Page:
‘Australia ... is not a country,’ a professor told this student. She fought back.

Ashley Arnold wrote that her professor failed her on an assignment because “Australia is a continent; it is not a country.”
Ashley Arnold wrote that her professor failed her on an assignment because “Australia is a continent; it is not a country.” Screenshot from Ashley Arnold’s Facebook

The folks at Southern New Hampshire University want to tell you something.

They know that Australia is a continent.

They also understand that Australia is a country, too.

So they took to Twitter to make that clear.

That tweet is apologizing to Ashley Arnold, a 27-year-old stay-at-home mom from Idaho, who is pursuing an online sociology degree at SNHU. She spoke to Buzzfeed about her professor who reportedly failed her on an assignment where she had to compare a “norm” in two countries.

She told Buzzfeed she failed because she compared social media use in the U.S. and Australia — but her professor argued that Australia isn’t a country, but rather a continent, according to Buzzfeed.

The sociology major argued that Australia is indeed a country, and shared her instructor’s response on Facebook.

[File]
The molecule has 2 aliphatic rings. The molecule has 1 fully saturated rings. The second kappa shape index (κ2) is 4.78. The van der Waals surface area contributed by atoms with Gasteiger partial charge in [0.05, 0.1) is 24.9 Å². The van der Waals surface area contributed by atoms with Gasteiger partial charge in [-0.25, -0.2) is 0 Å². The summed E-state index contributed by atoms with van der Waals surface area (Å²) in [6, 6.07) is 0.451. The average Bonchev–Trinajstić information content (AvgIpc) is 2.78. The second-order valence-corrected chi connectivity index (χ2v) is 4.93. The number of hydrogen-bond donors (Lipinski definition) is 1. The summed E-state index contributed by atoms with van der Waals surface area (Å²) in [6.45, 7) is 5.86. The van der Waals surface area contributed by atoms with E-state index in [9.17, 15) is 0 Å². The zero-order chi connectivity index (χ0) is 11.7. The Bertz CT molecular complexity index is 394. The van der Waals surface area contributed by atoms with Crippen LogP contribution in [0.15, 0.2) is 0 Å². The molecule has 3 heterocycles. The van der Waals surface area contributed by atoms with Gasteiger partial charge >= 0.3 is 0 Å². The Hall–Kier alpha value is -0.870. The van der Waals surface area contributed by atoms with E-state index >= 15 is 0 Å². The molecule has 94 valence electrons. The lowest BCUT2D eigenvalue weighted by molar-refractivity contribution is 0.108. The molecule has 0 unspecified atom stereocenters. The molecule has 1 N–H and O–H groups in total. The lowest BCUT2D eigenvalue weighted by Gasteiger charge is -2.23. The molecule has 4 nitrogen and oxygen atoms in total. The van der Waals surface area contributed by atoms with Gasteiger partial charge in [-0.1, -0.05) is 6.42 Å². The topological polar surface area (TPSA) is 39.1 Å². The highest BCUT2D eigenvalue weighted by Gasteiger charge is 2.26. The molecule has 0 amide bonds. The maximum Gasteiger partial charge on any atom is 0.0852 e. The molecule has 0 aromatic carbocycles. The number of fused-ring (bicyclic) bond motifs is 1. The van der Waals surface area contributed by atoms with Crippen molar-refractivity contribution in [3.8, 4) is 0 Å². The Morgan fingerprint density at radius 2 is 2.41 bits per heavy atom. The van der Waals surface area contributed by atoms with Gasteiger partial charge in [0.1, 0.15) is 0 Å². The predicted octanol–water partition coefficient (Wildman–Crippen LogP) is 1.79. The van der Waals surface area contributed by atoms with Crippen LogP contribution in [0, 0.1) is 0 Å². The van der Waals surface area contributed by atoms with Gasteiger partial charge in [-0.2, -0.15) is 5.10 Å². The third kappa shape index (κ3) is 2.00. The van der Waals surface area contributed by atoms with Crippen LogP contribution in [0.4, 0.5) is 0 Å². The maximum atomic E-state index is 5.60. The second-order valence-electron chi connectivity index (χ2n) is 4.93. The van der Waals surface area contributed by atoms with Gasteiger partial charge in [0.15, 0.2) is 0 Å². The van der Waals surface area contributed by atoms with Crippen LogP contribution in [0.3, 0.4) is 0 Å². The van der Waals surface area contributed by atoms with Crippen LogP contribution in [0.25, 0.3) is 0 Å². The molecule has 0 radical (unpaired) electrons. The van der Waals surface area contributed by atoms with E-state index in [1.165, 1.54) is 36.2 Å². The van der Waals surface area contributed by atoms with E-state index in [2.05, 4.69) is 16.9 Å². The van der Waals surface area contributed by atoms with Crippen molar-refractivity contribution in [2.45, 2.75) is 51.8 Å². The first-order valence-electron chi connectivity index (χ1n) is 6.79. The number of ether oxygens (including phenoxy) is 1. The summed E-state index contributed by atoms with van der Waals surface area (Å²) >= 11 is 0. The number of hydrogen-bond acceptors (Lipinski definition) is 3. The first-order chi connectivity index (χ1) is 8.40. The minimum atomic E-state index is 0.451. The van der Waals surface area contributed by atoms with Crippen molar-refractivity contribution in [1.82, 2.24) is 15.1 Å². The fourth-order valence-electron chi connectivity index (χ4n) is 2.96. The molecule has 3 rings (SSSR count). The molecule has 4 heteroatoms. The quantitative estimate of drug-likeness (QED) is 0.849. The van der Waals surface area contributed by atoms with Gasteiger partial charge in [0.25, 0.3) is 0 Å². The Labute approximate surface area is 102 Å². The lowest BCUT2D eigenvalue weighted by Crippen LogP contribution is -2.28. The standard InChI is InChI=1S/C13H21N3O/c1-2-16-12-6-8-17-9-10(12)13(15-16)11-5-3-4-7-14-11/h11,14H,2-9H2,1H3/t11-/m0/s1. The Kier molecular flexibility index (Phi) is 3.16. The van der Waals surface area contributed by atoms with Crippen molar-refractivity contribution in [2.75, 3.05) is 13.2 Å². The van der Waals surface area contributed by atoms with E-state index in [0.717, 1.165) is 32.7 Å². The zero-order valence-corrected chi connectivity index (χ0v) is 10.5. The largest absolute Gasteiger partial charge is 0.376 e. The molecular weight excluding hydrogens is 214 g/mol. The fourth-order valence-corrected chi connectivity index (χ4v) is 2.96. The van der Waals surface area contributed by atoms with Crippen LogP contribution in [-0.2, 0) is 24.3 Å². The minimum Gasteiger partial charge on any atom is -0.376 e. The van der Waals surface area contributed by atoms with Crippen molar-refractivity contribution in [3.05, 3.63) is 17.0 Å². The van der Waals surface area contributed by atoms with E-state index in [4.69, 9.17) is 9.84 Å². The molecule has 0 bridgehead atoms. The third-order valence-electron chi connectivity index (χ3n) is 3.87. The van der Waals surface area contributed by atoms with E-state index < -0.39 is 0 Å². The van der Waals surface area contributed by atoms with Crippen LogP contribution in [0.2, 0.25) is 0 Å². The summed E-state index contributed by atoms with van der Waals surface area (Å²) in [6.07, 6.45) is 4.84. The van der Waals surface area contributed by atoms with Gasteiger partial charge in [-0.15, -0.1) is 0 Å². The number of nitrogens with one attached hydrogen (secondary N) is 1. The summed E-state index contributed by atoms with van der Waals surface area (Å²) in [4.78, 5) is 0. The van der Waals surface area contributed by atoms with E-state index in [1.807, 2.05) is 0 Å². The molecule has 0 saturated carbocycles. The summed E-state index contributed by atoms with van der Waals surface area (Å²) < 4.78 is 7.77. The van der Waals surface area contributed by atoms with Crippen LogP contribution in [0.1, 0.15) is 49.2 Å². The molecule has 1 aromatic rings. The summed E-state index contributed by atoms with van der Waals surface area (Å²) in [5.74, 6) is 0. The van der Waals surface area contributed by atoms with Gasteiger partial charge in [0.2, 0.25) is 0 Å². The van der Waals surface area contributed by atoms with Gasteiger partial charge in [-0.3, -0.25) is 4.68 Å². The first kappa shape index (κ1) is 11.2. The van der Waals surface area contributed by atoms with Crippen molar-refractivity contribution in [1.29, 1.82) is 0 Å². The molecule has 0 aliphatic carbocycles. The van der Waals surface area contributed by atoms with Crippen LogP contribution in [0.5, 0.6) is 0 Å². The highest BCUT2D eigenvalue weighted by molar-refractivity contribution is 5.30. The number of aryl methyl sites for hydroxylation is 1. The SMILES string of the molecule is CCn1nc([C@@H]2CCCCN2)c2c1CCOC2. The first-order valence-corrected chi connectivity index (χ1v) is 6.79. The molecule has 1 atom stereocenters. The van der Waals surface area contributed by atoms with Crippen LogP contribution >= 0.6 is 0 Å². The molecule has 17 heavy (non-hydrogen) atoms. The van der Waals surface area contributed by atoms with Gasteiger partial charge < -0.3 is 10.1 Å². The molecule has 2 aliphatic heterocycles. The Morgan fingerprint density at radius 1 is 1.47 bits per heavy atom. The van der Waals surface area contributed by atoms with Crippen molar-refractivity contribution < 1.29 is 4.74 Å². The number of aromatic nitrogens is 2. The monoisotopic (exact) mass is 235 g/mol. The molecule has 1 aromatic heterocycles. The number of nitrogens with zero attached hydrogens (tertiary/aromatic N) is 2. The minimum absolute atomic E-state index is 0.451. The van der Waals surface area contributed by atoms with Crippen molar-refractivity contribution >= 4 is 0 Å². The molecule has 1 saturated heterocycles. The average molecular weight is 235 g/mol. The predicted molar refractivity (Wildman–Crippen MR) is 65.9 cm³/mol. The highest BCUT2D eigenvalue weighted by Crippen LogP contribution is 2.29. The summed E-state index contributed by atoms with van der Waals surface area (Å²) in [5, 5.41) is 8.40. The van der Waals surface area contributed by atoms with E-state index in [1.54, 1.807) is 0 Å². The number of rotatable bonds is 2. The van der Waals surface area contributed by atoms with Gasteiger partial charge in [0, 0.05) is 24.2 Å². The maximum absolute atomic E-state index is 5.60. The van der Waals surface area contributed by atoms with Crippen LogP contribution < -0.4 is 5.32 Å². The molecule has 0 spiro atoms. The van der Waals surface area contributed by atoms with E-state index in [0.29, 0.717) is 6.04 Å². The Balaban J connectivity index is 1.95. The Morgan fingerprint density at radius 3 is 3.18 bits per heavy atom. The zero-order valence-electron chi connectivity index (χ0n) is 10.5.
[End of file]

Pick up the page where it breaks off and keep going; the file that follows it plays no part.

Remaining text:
“Australia is a continent; it is not a country,” her professor’s email read in part. “That error made it nearly impossible for you to accurately complete your week 2 research outline correctly.”

Arnold then wrote that she sent her professor a link to, the website for the very real country of Australia. She shared her teacher’s next response: “Thank you for this web-address. After I do some independent research on the continent/country issue I will review your paper.”

Finally, there was good news: Arnold wrote that she got an email on Thursday from her professor, who apologized and gave her a B+.

After the story went viral from the Buzzfeed report, officials from the college sent a statement to local TV station WMUR, saying they “replaced the instructor” and “apologized to the student.”

The seemingly absurd conflict has proven to be an important lesson for Arnold.

“Here is the lesson I learned: as a student going back to school in my late twenties I have sometimes felt inadequate,” she wrote on Facebook. “I have felt ashamed and embarrassed that I’m still in school and do not have a ‘real’ career yet.

“However, this class made me realize that I am equal and I can do hard things. I learned I can advocate for myself successfully even in the face of opposition brought on by a stubborn professor with a Ph.D.,” she continued. “I hope this experience will give me courage to continue to advocate for myself and others.”

According to its website, SNHU has 3,000 on-campus students and 80,000 online students. It was founded in 1932.